Approach to Dizziness and Vertigo

Dizziness and Vertigo are common neurologic symptoms reported by patients, but the terminology can often be misused or misinterpreted by patients (or even medical professionals!).

Benign paroxysmal positional vertigo, acute vestibular neuronitis, and Ménière’s disease are the most common causes of vertigo. However, cerebrovascular disease, migraines, psychiatric disorders, perilymphatic fistulas, multiple sclerosis, and intracranial neoplasms can also cause vertigo.

Peripheral Vertigo

Acute labrythinthitis Inflammation of the labyrinthine organs caused by viral or bacterial infection
Acute vestibular neuronitis Inflammation of the vestibular nerve, usually caused by viral infection
Benign positional paroxysmal vertigo
Transient episodes of vertigo caused by stimulation of vestibular sense organs by canalith. Affects middle-age and older patients; affects twice as many women as men
Chloesteatoma Cyst-like lesion filled with keratin debris, most often involving the middle ear and mastoid.
Herpes zoster oticus Vesicular eruption affecting the ear; caused by reactivation of the varicella-zoster virus
Meniere's disease Recurrent episodes of vertigo, hearing loss, tinnitus, or aural fullness caused by increased volume of endolymph in the semicircular canals
Otosclerosis Abnormal growth of bone in the middle ear leading to immobilization of the bones of conduction and a conductive hearing loss; this process may also affect the cochlea, leading to tinnitus, vertigo, and sensorineural hearing loss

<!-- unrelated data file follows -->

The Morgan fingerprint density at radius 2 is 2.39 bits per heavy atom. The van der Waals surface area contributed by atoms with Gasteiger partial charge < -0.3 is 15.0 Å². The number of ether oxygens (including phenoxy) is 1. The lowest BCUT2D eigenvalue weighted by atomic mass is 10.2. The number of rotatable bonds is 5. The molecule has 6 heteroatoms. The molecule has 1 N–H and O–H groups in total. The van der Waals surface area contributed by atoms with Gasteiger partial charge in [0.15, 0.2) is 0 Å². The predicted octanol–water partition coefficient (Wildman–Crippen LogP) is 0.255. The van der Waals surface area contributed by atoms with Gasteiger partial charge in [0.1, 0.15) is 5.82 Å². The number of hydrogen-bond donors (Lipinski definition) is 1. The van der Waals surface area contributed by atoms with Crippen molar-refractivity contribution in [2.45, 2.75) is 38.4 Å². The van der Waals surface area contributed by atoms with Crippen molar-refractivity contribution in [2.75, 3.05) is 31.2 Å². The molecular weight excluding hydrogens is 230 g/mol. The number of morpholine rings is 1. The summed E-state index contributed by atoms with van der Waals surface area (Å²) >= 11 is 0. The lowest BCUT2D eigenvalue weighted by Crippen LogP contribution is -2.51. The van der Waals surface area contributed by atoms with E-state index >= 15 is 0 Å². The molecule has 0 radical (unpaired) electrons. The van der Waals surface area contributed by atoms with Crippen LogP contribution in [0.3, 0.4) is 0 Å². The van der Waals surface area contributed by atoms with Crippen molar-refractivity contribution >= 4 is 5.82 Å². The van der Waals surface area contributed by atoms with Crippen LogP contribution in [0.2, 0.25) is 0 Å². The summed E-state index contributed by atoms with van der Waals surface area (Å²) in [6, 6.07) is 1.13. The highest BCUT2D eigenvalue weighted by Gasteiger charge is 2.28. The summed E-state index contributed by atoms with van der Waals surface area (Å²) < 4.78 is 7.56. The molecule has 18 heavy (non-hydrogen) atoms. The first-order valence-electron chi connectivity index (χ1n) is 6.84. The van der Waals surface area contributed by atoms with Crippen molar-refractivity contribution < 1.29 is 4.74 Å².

Perilymphatic fistula Breach between middle and inner ear often caused by trauma or excessive straining

Central Vertigo

Cerebellopontine angle tumor Vestibular schwannoma (i.e., acoustic neuroma) as well as infratentorial ependymoma, brainstem glioma, medulloblastoma, or neurofibromatosis
TIA or Stroke Arterial occlusion causing cerebral ischemia or infarction, especially if affecting the vertebrobasilar system
Migraines Episodic headaches, usually unilateral, with throbbing accompanied by other symptoms such as nausea, vomiting, photophobia, or phonophobia; may be preceded by aura
Multiple Sclerosis Demyelinization of white matter in the central nervous system

Other Causes

Cervical Vertigo triggered by somatosensory input from head and neck movements
Drug-induced Adverse reaction to medications
Psychiatric Mood, anxiety, somatization, personality, or alcohol abuse disorders